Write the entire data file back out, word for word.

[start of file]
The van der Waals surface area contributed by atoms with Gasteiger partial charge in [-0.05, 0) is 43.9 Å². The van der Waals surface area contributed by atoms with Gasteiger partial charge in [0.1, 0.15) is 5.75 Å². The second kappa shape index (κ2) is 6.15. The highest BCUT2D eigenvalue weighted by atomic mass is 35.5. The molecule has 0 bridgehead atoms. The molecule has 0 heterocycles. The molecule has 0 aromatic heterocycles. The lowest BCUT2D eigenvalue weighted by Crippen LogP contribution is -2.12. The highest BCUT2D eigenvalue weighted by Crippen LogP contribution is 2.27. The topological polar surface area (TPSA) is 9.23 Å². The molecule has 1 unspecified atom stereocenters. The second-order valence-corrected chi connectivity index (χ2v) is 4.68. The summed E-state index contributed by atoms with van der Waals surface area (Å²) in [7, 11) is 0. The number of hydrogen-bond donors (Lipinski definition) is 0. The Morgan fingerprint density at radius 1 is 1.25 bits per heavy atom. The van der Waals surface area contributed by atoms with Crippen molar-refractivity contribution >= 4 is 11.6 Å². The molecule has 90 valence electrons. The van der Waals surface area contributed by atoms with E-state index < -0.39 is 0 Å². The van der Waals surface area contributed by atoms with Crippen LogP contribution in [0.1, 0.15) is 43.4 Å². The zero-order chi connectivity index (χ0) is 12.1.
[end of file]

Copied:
The van der Waals surface area contributed by atoms with Gasteiger partial charge in [-0.05, 0) is 43.9 Å². The van der Waals surface area contributed by atoms with Gasteiger partial charge in [0.1, 0.15) is 5.75 Å². The second kappa shape index (κ2) is 6.15. The highest BCUT2D eigenvalue weighted by atomic mass is 35.5. The molecule has 0 bridgehead atoms. The molecule has 0 heterocycles. The molecule has 0 aromatic heterocycles. The lowest BCUT2D eigenvalue weighted by Crippen LogP contribution is -2.12. The highest BCUT2D eigenvalue weighted by Crippen LogP contribution is 2.27. The topological polar surface area (TPSA) is 9.23 Å². The molecule has 1 unspecified atom stereocenters. The second-order valence-corrected chi connectivity index (χ2v) is 4.68. The summed E-state index contributed by atoms with van der Waals surface area (Å²) in [7, 11) is 0. The number of hydrogen-bond donors (Lipinski definition) is 0. The Morgan fingerprint density at radius 1 is 1.25 bits per heavy atom. The van der Waals surface area contributed by atoms with Crippen molar-refractivity contribution >= 4 is 11.6 Å². The molecule has 90 valence electrons. The van der Waals surface area contributed by atoms with E-state index < -0.39 is 0 Å². The van der Waals surface area contributed by atoms with Crippen LogP contribution in [0.1, 0.15) is 43.4 Å². The zero-order chi connectivity index (χ0) is 12.1.